What are some tips you can share with us for having a successful product or a successful affiliate campaign online? What are the top things you need in order to succeed?
Priest: The product is tricky, I mean I heard that what’s that spray Alex, WD-40? I heard what WD-40, the reason why they call it that is because there were 40 different iterations of it before they finally figured out which one they wanted to go with. Product wise it’s always kind of hard to tell people which is the right one, all I can really tell you, whether you’re developing products, websites, systems, whatever it may be, is to continue testing until you find out which is the right one. This could be said for your digital marketing tactics too right, just test. If something isn’t working out, it doesn’t necessarily mean you quit, you just slightly adjust whatever it is you’re doing and try something new or different. I know that for me, I’ve worked on the product side of business along the way, we talked about drop shipping and building computers. There’s always going to be pivots and I think people shouldn’t be afraid to pivot or shouldn’t be afraid to quit one thing and move to something else. I even wrote an article recently about being a quitter, you know I think being a quitter gets a bad rap, I think there’s something to being said to quitting what isn’t working and trying something new, and again, it doesn’t mean completely throwing away your product or your website or whatever it is, but it just means don’t be so sold out on your widget, whatever it may be, that you don’t open your thoughts up to trying something new or different.
Can you think of a time in your career or even recently when you realized something wasn’t working and you had to pivot?
Priest: Just being here at Lenovo for the past five years; I was born and raised in Milwaukee, Wisconsin and when I moved from there at 38 or 39 that was a complete pivot because I had to upload my family. I have 4 kids, a wife and a dog and we had to upload everyone and move them out to Lenovo and do this new thing that was global. It was scary because, I really, again as I mentioned, I didn’t do anything globally before that, a lot of it was new experiences but I knew I had to remove myself, or at least change the trajectory of my career by moving out of the North American business and try to start getting my hands into the global sector. Because I knew it would open up new avenues, new insights for me and that’s exactly what it did. Moving to Raleigh, North Carolina was a huge pivot for me and it was scary as hell but it worked out for the better.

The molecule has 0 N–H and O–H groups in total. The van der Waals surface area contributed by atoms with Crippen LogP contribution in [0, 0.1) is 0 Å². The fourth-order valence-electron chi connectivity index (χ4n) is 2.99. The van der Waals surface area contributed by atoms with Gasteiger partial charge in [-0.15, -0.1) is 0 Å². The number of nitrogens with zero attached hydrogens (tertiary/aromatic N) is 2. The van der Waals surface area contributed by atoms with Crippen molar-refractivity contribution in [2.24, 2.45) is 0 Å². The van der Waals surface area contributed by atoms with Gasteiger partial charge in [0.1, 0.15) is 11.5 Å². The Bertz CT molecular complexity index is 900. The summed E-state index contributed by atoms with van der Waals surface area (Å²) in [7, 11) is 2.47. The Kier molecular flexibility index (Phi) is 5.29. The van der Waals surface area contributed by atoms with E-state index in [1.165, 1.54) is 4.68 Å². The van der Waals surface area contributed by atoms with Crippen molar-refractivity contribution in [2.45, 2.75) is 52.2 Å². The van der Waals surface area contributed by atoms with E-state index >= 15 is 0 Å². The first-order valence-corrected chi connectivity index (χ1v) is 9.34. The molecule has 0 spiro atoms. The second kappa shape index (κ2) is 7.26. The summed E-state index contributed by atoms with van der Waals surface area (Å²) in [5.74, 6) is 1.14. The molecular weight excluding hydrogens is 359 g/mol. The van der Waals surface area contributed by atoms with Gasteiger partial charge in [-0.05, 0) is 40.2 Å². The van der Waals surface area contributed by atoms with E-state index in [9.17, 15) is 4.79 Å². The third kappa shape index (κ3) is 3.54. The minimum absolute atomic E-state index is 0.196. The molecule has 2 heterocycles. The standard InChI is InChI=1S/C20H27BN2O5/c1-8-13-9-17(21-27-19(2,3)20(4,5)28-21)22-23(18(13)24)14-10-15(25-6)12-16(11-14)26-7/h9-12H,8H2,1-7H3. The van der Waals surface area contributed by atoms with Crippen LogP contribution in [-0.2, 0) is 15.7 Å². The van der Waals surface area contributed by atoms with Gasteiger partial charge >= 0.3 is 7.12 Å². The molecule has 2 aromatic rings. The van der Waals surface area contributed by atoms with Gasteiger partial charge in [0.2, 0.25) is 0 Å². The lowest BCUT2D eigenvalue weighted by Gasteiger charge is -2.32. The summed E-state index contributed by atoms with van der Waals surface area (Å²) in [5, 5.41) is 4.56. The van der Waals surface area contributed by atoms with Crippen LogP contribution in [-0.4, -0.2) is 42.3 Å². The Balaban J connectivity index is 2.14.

I think that gives everyone a little bit more courage because you had a whole family, a dog, and that’s a lot of stuff that could potentially hold you back from those life decisions, but you took the leap of faith and it all worked out, that’s very encouraging!
And along the way there’s always decisions that I’m making in business or turning down other opportunities, whether you have people that while being at Lenovo, they’re interested in you being a part of their team and you have to weigh your options and say “no, you know what, I don’t want to do another pivot, move to LA, at least in this period in my life.” We are always making decisions and obviously, everybody is trying to make the right decision. But people have to, and I’m speaking to myself in this regard, too, we have to stop underestimating the internal gut feeling that we have about things and sometimes it doesn’t feel right, or there is less money, or you just have to look at things a lot closer, sometimes we’re to close up on the painting and you have to step back a little bit and appreciate it for what it is.
Who are some entrepreneurs or people in the industry who you follow or inspire you?